There are 4 definitions of scat in English:

scat1

Line breaks: scat
Pronunciation: /skat
 
/

verb (scats, scatting, scatted)

[no object, usually in imperative] informal
Go away; leave: Scat! Leave me alone
More example sentences
  • There's no political favoritism here, so scat, you malicious muckrakers.
  • Vyk exclaimed stopping Darryn from his own question and then telling his driver to scat.

Origin

mid 19th century: perhaps an abbreviation of scatter, or perhaps from the sound of a hiss (used to drive an animal away) + -cat.

Definition of scat in:

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Word of the day envenom
Pronunciation: ɪnˈvɛnəm
verb
put poison on or into; make poisonous

There are 4 definitions of scat in English:

scat2

Line breaks: scat
Pronunciation: /skat
 
/

noun

(also scat singing) [mass noun]
Improvised jazz singing in which the voice is used in imitation of an instrument: [as modifier]: a scat rendition scat samples
More example sentences
  • Armstrong's scat singing also influenced the singing technique of bebop innovator Dizzy Gillespie, who first began recording bebop in 1944 with saxophonist Charlie Parker.
  • Mel Collins' squawking sax combines with Boz Burrell's scat singing on ‘Peoria’ to produce the closest they ever got to funk.
  • In particular the album's opening few moments feature some fairly rank scat singing which had me jumping for the skip button.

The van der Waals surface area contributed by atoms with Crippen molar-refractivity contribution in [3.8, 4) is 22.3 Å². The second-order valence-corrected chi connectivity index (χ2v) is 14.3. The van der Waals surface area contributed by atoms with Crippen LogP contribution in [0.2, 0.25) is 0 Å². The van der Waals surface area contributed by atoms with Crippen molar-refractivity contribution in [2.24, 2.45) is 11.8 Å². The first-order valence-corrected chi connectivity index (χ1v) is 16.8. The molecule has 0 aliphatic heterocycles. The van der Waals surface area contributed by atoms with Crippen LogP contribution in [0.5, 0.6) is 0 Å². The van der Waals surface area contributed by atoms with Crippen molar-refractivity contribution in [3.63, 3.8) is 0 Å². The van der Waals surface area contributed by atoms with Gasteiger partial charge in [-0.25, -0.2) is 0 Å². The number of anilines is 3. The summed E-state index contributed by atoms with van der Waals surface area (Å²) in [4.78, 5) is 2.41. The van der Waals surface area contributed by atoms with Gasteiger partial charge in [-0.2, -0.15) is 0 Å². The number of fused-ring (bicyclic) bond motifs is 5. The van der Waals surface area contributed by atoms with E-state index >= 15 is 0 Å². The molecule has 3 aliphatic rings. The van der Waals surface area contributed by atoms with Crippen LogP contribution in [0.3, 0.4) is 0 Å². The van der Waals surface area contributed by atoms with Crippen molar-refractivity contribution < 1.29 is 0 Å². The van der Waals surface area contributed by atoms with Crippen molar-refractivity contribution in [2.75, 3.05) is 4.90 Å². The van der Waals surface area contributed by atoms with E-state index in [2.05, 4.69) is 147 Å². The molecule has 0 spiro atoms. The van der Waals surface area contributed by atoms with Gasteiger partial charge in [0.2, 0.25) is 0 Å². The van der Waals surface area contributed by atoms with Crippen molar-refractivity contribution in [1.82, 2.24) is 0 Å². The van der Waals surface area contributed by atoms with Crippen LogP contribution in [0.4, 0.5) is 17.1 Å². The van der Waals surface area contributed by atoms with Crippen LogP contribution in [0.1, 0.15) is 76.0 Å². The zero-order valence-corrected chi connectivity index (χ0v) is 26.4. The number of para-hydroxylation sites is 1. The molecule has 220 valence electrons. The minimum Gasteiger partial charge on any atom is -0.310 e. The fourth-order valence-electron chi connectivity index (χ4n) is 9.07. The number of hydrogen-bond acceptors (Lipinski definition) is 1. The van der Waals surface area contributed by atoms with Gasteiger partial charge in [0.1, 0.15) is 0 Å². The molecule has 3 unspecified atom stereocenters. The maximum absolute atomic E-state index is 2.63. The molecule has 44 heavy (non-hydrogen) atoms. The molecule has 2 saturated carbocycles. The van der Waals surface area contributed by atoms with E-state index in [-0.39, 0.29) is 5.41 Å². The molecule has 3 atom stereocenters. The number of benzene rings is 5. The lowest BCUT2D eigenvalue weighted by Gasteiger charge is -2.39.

verb (scats, scatting, scatted)

[no object] Back to top  
Sing using the voice in imitation of an instrument: she scats and harmonizes simultaneously (as noun scatting) some gentle scatting
More example sentences
  • The man in the video starts scatting, familiar and quaint at first but soon his voice starts evoking everything from Appalachian folk to an angel-dust fit.
  • In doing so, he proves himself to be one of the more expressive singers around, free of melismatic acrobatics and, fortunately, scatting.
  • Nightworks is their debut album, redolent with thick house beats, whooshey keyboards, horns, saxes, scatting…

Origin

1920s: probably imitative.

Definition of scat in:

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Word of the day envenom
Pronunciation: ɪnˈvɛnəm
verb
put poison on or into; make poisonous

There are 4 definitions of scat in English:

scat3

Line breaks: scat
Pronunciation: /skat
 
/

noun

[mass noun]
Droppings, especially those of carnivorous mammals: fresh bear scat [count noun]: samples of scats from otters wolf scats
More example sentences
  • Over several weeks, I collected carnivore scat similar to that I had seen gathered by waxbills and stored it in a freezer.
  • Using scat allows sample collection without disturbing the focal animal.
  • Other animals are known to use scat for surprising purposes; larval tortoise beetles pile fecal shields on their backs to protect them from predators.

Origin

1950s: from Greek skōr, skat- 'dung'.

Definition of scat in:

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Word of the day envenom
Pronunciation: ɪnˈvɛnəm
verb
put poison on or into; make poisonous

There are 4 definitions of scat in English:

scat4

Line breaks: scat
Pronunciation: /skat
 
/

noun

A small deep-bodied silvery fish that lives in inshore and estuarine waters of the Indo-Pacific.

Origin

1960s: abbreviation of modern Latin Scatophagidae, from Greek skatophagos 'dung-eating' (because the fish is often found beside sewage outlets).

Definition of scat in:

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Word of the day envenom
Pronunciation: ɪnˈvɛnəm
verb
put poison on or into; make poisonous